2006 Saturn Vue

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2006 Saturn Vue

By Ann Job of MSN Autos
Rating: 6.5

Bottom Line:

Increasing numbers of consumers each year have been buying Saturn's only sport-utility vehicle, the Vue. It's a compactly sized, nice-looking, affordable SUV whose best perk is its Honda-engineered and -built V6. Next, the Vue gets a hybrid power system.
Pros:
  • Compact package
  • Honda V6
  • Neither brutish nor wimpy
Cons:
  • Reliability issues
  • Stingy in some safety equipment
  • Large, unattractive gaps between body panels

The Saturn Vue is still peaking.

Introduced in calendar 2001, the only sport-utility vehicle at Saturn was setting another annual sales record in calendar 2005. In fact, the Vue was on track to outsell several notable competitors this year, including the Toyota RAV4, Nissan Xterra, Honda Element and Mazda Tribute.

How can the neither wimpy nor brutish Vue SUV—which emanates from a decidedly non-truckish car brand like Saturn—keep improving its sales and getting them near the 100,000-per-year mark?

It's the package. With a starting manufacturer's suggested retail price of less than $17,500 for a base, two-wheel-drive Vue with manual transmission and less than $19,000 for a base, two-wheel-drive Vue with an automatic, this is a conveniently-sized, five-passenger SUV that's affordable—especially when Saturn's parent company General Motors Corp. piles on discounts as it did during 2005.

Indeed, the Saturn Vue is GM's SUV with the lowest MSRP—a point that no doubt contributed to those higher 2005 sales. Even the much-maligned Pontiac Aztek, which wrapped up its final model year in 2005, had a higher MSRP.

The Vue also is nice-looking—in contrast to the Aztek—without being brash or bland. Its styling is updated for the 2006 model year with new headlamps, grille, hood and interior, is mildly intriguing.

And the Vue appeals to many buyers because it rides more like a car than a truck, while providing good views over traffic because of its high ride height. Note, though, that the Vue's ride height is not so high off the pavement that adults have to hoist themselves up to get inside.

Fuel economy status
Don't overlook the Vue's status as the fifth-best gasoline-powered SUV in fuel economy in the 2006 model year.

When fitted with the base four-cylinder engine and five-speed, manual transmission, the front-wheel-drive 2006 Vue is rated at 23 miles a gallon in city driving and 29 mpg on the highway, according to the U.S. Environmental Protection Agency.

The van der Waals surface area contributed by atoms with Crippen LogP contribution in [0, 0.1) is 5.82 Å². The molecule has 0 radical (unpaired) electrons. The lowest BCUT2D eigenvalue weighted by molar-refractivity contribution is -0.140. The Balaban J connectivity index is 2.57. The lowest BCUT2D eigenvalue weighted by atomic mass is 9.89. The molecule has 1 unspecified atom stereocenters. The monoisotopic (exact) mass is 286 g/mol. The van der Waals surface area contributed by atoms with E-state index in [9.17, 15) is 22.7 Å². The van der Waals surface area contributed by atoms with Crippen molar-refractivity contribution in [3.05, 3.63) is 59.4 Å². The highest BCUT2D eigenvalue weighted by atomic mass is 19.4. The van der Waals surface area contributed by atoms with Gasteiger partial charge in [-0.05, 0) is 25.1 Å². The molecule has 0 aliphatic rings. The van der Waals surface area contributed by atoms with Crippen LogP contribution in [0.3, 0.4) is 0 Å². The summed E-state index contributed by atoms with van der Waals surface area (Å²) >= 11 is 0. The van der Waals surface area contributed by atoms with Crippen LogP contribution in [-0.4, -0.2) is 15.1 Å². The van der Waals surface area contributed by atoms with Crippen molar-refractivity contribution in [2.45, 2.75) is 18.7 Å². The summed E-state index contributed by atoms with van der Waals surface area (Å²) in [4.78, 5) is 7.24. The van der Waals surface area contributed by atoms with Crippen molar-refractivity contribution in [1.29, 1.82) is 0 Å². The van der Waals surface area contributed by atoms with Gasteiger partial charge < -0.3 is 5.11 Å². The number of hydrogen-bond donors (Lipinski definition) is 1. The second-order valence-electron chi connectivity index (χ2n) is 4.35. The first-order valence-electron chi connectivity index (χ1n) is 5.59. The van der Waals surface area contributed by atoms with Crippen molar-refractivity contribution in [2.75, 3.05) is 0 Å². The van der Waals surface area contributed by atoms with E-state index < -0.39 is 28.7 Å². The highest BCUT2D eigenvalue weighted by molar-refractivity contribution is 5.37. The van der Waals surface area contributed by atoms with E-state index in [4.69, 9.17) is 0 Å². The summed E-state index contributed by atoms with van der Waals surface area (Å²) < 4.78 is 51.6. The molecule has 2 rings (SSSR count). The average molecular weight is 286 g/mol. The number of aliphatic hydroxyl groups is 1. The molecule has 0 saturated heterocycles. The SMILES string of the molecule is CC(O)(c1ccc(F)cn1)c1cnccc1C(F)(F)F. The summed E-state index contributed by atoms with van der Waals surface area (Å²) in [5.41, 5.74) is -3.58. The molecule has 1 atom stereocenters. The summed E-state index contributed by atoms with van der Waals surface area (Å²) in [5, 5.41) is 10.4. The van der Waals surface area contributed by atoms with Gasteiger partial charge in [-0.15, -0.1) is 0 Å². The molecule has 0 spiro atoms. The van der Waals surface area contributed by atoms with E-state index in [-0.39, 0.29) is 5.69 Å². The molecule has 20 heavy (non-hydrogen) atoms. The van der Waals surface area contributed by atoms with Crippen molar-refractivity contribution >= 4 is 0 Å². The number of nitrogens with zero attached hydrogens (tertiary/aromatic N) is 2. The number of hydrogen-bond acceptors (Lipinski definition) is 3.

A four-cylinder, two-wheel-drive Vue with automatic is rated lower, at 22/27 mpg.

But when a fuel-conscious consumer gets to the point of considering a Vue with an automatic, I recommend going on up to the Vue with the V6, which comes only with an automatic transmission.

This V6 is a Honda engine and arguably the best perk of the Vue. (GM and Honda signed an unusual agreement in 1999 for this powerplant-sharing, which put the Honda-engineered and Honda-built 3.5-liter V6 into the Vue starting in the 2005 model year. Honda's new top executive in Japan has said, however, that he's not fond of such agreements and prefers that Honda engines be found only in Honda vehicles, so the current arrangement may not extend very far.)

So lucky consumers who get the current Honda V6 will note that it gives the Vue very nearly the same fuel economy, overall, as the much more anemic-feeling, GM-built four cylinder.

Specifically, the Vue with V6 has a wonderful 250 horsepower and 242 lb-ft of torque as well as a commendable fuel economy rating of 20/28 mpg, for a combined city/highway rating of 24 mpg. This compares with the combined city/highway rating of 24.5 mpg for the four-cylinder Vue with automatic that generates just 143 horses and 152 lb-ft of torque.

Note that the recommended gasoline for all Vues is unleaded regular.

Continual improvements
The Vue retains the dent-resistant plastic body panels that Saturn is known for. These panels can withstand a grocery cart banging into them and dings from adjacent car doors—all without any lasting evidence of damage.

But because these plastic panels need room to expand in the heat of a sunny summer day, the gaps between some Vue body panels, such as by the doors, are large and noticeable and not as easily overlooked as those found on other vehicles with metal body panels. The difference is apparent when comparing the Vue to a Honda or Toyota vehicle—two companies that have focused efforts on reducing the gaps between outer body panels.

The Vue's door handles outside can accommodate a full hand, but they don't pull straight out as a person might expect. These handles have to be lifted upward as well as out, which takes some getting used to.

While I'm at the door issue, I noticed the keyhole on the driver's door of the Vue tester. I couldn't miss it, because it was surrounded by a sizable dollop of black rubber or sealant in an unattractive fashion.